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Paralyzed Man Walks After Implants

The patient can now walk approximately 100 meters and stand unassisted for a few minutes at a time.

Jimmy Ravier
Jimmy Ravier

According to a recent CNN article, researchers from the Swiss Federal Institute of Technology in Lausanne have developed a brain-spine interface that enabled a paralyzed man to walk naturally again. The device establishes a direct neurological connection between the brain and the spinal cord, allowing for the transmission of movement thoughts and intentions. Implants in the brain track these intentions, which are then wirelessly transmitted to an external processing unit that translates them into commands that are sent back through a second implant, stimulating the muscles and facilitating natural walking movements.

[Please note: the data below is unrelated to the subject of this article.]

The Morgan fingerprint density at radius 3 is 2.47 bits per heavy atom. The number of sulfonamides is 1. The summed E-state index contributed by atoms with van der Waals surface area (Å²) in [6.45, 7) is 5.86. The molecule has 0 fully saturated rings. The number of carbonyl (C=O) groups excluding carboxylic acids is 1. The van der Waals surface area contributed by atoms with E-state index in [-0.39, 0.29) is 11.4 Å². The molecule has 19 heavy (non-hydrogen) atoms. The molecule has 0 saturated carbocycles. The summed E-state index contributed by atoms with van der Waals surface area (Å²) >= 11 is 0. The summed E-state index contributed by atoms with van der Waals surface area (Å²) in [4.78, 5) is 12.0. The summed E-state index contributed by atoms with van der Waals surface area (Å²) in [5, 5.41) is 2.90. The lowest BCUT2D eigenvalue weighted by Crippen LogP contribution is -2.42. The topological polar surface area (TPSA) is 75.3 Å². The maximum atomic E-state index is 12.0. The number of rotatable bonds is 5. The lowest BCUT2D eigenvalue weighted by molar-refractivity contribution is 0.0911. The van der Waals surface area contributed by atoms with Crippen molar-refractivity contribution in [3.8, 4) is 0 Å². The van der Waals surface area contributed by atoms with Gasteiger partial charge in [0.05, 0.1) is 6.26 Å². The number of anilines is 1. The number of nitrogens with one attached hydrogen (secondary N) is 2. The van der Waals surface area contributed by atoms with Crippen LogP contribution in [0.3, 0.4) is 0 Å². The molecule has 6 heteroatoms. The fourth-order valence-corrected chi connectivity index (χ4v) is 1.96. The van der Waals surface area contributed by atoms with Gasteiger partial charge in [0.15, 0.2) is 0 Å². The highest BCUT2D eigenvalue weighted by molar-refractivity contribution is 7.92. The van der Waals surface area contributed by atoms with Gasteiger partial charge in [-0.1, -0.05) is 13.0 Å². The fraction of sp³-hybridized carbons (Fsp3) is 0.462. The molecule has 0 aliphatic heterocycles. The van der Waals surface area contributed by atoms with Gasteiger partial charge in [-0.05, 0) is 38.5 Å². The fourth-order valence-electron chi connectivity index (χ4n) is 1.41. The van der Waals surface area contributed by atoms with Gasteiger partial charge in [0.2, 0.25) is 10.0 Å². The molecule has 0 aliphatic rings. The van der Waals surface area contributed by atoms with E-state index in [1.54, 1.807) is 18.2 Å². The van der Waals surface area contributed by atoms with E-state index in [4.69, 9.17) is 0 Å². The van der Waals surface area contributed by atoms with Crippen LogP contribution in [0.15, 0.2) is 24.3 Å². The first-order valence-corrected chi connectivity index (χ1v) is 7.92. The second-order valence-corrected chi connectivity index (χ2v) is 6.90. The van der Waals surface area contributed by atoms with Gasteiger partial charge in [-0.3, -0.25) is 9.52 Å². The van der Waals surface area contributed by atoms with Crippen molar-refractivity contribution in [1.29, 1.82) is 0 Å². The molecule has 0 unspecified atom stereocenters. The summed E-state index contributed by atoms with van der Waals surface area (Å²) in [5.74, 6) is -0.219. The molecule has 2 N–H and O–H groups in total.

The study participant, Gert-Jan Oskam, who had been paralyzed for more than a decade due to a motorcycle accident, experienced significant improvements in mobility. The brain-spine interface not only enables smoother movements but also enhances adaptability to different terrains. The groundbreaking research holds promise for people with paralysis or motor deficits caused by neurological disorders, giving them hope for restoring natural movement ability and improving quality of life.

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